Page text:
Anyone who has peeked inside a gdb manual knows that gdb has some kind of Python API. And anyone who has skimmed through has seen something called “Pretty Printing” that supposedly tells gdb how to print complex data structures in a nice and readable way. Well, at least I have seen that, but I’ve never given it much thought. Still, one day, when I was typing:
(gdb) p/t table->read_set->bitmap @ (table->read_set->n_bits+7)/8
for the umpteenth time I asked myself, “why the heck not?”, and so it begun…
MariaDB 10.1 shipped a few days ago, so it’s now a good time to focus on another important event. Last week we had a three day MariaDB developers meeting. It took place in Amsterdam (Oct 13-15). Meetings like this tend to have a great impact on the roadmap of the product. Booking.com was very kind to offer their facilities for the developer meeting.
Thank you Booking.com!
The day before the developer meeting there was a MySQL meetup arranged at eBay’s office in Amsterdam since, naturally, a lot of MariaDB developers were already in town for the developers meeting. …
Sometimes users ask for something that doesn’t really make sense. On the first glance. But then you start asking and realize that the user was right, you were wrong, and it is, actually, a perfectly logical and valid use case.
I’ve had one of these moments when I’ve heard about a request of making triggers to work on the slave in the row-based replication. Like, really? In RBR all changes made by triggers are replicated from the master to slaves as row events. If triggers would be fired on the slave they would do their changes twice. And anyway, assuming that one only has triggers one the slave (why?) in statement-based replication triggers would run on the slave normally, wouldn’t they? …
Let me start with a little story. You sit in your house near the fireplace in the living room and need a book from the library… Eh, no, sorry, wrong century. You’re building a robotic arm that will open your beer or brew your coffee or supply you with whatever other drinks of your choice… while you’ll be building the next robotic arm. So, you — soldering iron in one hand and Arduino in another — ask your little brother to bring a box with specific resistors (that you unexpectedly run out of) from the cellar. The problem — your brother is small and cannot tell a resistor from a respirator. …
I don’t think it’ll surprise anybody if I say that MariaDB or MySQL server knows a lot more about server system variables, then just their values. Indeed, every variable can be session or global only, read-only or writable, it has an associated help text (that is printed on mysqld –help –verbose), certain variables only accept values from a given set of strings (this set of allowed values is also printed in mysqld –help –verbose since MariaDB 10.1.0), numeric variables have lower and upper range boundaries of valid values (that are never printed anywhere), and so on. I always thought it’s kind of a waste that there is no way to query this information. …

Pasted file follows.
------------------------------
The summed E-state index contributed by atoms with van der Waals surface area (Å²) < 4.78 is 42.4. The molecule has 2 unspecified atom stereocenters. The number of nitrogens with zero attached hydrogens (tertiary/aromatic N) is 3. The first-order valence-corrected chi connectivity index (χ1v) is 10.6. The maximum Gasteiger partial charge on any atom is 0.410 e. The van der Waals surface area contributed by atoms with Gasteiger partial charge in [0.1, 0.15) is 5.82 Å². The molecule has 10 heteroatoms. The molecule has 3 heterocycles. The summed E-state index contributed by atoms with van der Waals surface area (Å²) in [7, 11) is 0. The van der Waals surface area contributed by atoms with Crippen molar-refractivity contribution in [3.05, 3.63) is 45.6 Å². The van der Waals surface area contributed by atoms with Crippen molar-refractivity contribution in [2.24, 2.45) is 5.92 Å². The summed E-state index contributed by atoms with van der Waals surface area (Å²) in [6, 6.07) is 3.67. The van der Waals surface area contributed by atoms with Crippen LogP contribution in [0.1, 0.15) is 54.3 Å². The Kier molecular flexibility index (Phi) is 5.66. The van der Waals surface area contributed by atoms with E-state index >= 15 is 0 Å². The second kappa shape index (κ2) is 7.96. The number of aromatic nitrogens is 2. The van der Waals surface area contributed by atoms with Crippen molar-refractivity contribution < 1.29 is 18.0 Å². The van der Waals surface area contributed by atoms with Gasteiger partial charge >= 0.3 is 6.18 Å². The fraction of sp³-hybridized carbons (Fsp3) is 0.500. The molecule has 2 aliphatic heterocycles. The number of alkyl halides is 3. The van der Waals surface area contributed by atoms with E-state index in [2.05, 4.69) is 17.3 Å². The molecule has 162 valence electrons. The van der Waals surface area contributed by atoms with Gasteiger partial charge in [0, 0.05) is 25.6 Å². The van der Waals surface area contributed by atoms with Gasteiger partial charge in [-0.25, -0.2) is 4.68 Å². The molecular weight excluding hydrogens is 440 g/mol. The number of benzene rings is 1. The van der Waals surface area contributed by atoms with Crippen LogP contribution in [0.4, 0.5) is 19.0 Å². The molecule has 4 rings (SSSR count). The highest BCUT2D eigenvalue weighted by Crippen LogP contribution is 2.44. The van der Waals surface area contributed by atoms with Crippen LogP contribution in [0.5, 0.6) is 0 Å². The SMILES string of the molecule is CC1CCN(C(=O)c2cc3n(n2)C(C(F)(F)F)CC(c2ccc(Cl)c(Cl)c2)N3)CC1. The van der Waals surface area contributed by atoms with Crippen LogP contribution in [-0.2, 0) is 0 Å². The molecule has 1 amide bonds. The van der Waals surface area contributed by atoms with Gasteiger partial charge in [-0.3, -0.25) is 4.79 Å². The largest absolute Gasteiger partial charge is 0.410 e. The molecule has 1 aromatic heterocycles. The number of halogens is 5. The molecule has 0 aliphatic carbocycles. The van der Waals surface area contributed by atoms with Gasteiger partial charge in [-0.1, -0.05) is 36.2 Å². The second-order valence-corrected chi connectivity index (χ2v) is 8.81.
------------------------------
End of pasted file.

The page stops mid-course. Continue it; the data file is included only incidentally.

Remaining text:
When you e.g. delete rows, these rows are just marked as deleted not really physically deleted from indexes and free space introduced is not returned to operating system for later reuse. Purge thread will physically delete index keys and rows, but still free space introduced is not returned to operating system and this operation can lead holes on page. If you have variable length rows, this could lead to situation where this free space can’t be used for new rows (if these rows are larger than old ones). User may use OPTIMIZE TABLE or ALTER TABLE <table> …
One of the most popular plugin types both in MariaDB and MySQL is INFORMATION_SCHEMA plugin type. INFORMATION_SCHEMA plugins add new tables to the INFORMATION_SCHEMA. There are lots of INFORMATION_SCHEMA plugins, because they can be used to show just anything to the user and are very easy to write.
MariaDB 10.1.1 comes with nine INFORMATION_SCHEMA plugin:
- Feedback — shows the anonymised server usage information and can optionally send it to the configured url.
- Locales — lists compiled-in server locales, implemented by Roberto Spadim
- METADATA_LOCK_INFO — Lists metadata locks in the server.
Every now and then there is a need to execute certain SQL statements conditionally. Easy, if you do it from your PHP (or Java or whatever) application. But if all you have is pure SQL? There are two techniques that MariaDB and MySQL use in the mysql_fix_privilege_tables.sql script (applied by mysql_upgrade tool).
- Create a stored procedure with IF statements inside, call it once and drop it. This requires the user to have the CREATE ROUTINE privilege and mysql.proc table must exist and be usable (which is not necessarily true — we’re doing it from mysql_upgrade, right?).
- Use dynamic SQL, like
SET @str = IF (@have_csv = ‘YES’,
‘CREATE TABLE IF NOT EXISTS general_log (
event_time TIMESTAMP(6) NOT NULL,
user_host MEDIUMTEXT NOT NULL,
thread_id BIGINT(21) UNSIGNED NOT NULL,
server_id INTEGER UNSIGNED NOT NULL,
command_type VARCHAR(64) NOT NULL,
argument MEDIUMTEXT NOT NULL
) engine=CSV CHARACTER SET utf8 comment=”General log”‘,
‘SET @dummy = 0’);